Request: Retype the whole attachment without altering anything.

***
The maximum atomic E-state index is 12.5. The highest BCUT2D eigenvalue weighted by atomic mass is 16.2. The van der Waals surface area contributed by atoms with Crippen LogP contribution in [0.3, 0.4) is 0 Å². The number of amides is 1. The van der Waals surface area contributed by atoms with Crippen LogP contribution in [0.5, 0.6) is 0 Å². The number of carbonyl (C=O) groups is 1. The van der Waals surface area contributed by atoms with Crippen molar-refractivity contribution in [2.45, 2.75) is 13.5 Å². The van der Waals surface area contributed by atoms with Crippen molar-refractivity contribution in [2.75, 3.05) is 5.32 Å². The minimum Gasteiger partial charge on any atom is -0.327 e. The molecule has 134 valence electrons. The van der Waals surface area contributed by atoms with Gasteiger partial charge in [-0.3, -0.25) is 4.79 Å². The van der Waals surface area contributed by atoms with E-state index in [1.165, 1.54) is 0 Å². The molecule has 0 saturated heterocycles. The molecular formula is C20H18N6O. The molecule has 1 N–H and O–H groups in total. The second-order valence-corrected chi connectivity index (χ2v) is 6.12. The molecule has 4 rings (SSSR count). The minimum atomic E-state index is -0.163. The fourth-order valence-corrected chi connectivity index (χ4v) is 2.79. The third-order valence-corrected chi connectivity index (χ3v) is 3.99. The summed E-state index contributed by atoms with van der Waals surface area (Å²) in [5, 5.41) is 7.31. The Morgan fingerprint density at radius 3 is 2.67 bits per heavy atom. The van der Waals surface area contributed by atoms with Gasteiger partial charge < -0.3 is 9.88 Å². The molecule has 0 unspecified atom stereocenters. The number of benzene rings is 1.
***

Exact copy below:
The maximum atomic E-state index is 12.5. The highest BCUT2D eigenvalue weighted by atomic mass is 16.2. The van der Waals surface area contributed by atoms with Crippen LogP contribution in [0.3, 0.4) is 0 Å². The number of amides is 1. The van der Waals surface area contributed by atoms with Crippen LogP contribution in [0.5, 0.6) is 0 Å². The number of carbonyl (C=O) groups is 1. The van der Waals surface area contributed by atoms with Crippen molar-refractivity contribution in [2.45, 2.75) is 13.5 Å². The van der Waals surface area contributed by atoms with Crippen molar-refractivity contribution in [2.75, 3.05) is 5.32 Å². The minimum Gasteiger partial charge on any atom is -0.327 e. The molecule has 134 valence electrons. The van der Waals surface area contributed by atoms with Gasteiger partial charge in [-0.3, -0.25) is 4.79 Å². The van der Waals surface area contributed by atoms with E-state index in [1.165, 1.54) is 0 Å². The molecule has 0 saturated heterocycles. The molecular formula is C20H18N6O. The molecule has 1 N–H and O–H groups in total. The second-order valence-corrected chi connectivity index (χ2v) is 6.12. The molecule has 4 rings (SSSR count). The minimum atomic E-state index is -0.163. The fourth-order valence-corrected chi connectivity index (χ4v) is 2.79. The third-order valence-corrected chi connectivity index (χ3v) is 3.99. The summed E-state index contributed by atoms with van der Waals surface area (Å²) in [5, 5.41) is 7.31. The Morgan fingerprint density at radius 3 is 2.67 bits per heavy atom. The van der Waals surface area contributed by atoms with Gasteiger partial charge < -0.3 is 9.88 Å². The molecule has 0 unspecified atom stereocenters. The number of benzene rings is 1.